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With tremendous opportunities for profit, there is reward for drilling deep lateral wells into formations that previously were drilled vertically. However, drilling unconventional wells into these deep formations (10,000 feet-13,000 feet vertical depth) presents risk that may not be encountered in traditional shale gas and tight oil plays.
Specifically, many of the indicators used to spot a kick do not appear or become so subtle they look like expected behaviors or less dangerous issues. Kicks can be detected while drilling deep horizontals in legacy formations, but to minimize the risk of accidents, the industry needs to become aware of the kick indicators that remain effective and discard the common assumption that a negative flow check means everything’s fine.
Two exemplary formations where more caution regarding kicks may be necessary are the Austin Chalk of eastern Texas and western Louisiana, and the Turner sandstone formation in the Powder River Basin of Wyoming. Opportunities abound in the PRB’s deep wells.
First drilled in the late 1800’s, the PRB has been a prolific producer of oil and natural gas. Vertical wells were drilled into the deeper sections through 1994, when the first lateral well was drilled by Chesapeake Energy. Lateral well drilling did not expand until 2000. The peak push for lateral well development began in 2014 and has continued to gain momentum, with 25,700 permit applications in December 2018, up from the March 2018 record of 10,000 applications.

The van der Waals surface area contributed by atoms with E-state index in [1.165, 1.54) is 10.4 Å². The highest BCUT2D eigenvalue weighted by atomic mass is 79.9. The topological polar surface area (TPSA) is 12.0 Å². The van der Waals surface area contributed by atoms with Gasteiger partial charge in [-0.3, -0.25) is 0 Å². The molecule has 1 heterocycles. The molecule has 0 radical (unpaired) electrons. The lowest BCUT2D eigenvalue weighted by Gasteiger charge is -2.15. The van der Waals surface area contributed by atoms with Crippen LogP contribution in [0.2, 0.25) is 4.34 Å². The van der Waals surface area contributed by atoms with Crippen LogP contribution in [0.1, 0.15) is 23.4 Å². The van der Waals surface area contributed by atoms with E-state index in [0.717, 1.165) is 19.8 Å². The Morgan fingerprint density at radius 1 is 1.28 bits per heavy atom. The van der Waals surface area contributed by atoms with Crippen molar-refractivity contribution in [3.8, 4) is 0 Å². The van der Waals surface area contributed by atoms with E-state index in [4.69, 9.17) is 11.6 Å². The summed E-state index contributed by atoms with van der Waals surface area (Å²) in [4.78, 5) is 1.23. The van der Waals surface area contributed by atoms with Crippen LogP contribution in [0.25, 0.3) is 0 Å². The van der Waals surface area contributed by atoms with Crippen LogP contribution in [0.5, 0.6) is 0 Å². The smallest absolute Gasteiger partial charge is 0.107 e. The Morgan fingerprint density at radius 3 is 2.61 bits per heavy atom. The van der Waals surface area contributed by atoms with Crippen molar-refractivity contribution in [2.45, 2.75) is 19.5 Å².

The oil price crash of 2015 delayed drilling the deep Turner formations because of the higher costs of drilling these wells. Companies placed assets in areas that had more immediate economic returns while awaiting higher oil prices. With those prices experienced for most of 2019, drilling into the legacy formations has picked up.
According to the Wyoming State Geological Society, the Turner sandstone formations “are emerging as one of the most prolific unconventional plays in the PRB of Wyoming. Between January 2017 and July 2018, 21.7 million barrels of oil and 84.3 million cubic feet of natural gas were produced from horizontal Wall Creek or Turner wells.” More than 23% of all oil produced in Wyoming in 2018 came from this reservoir. Many of the wells consistently have exceeded 2,000 barrels of oil equivalent per day.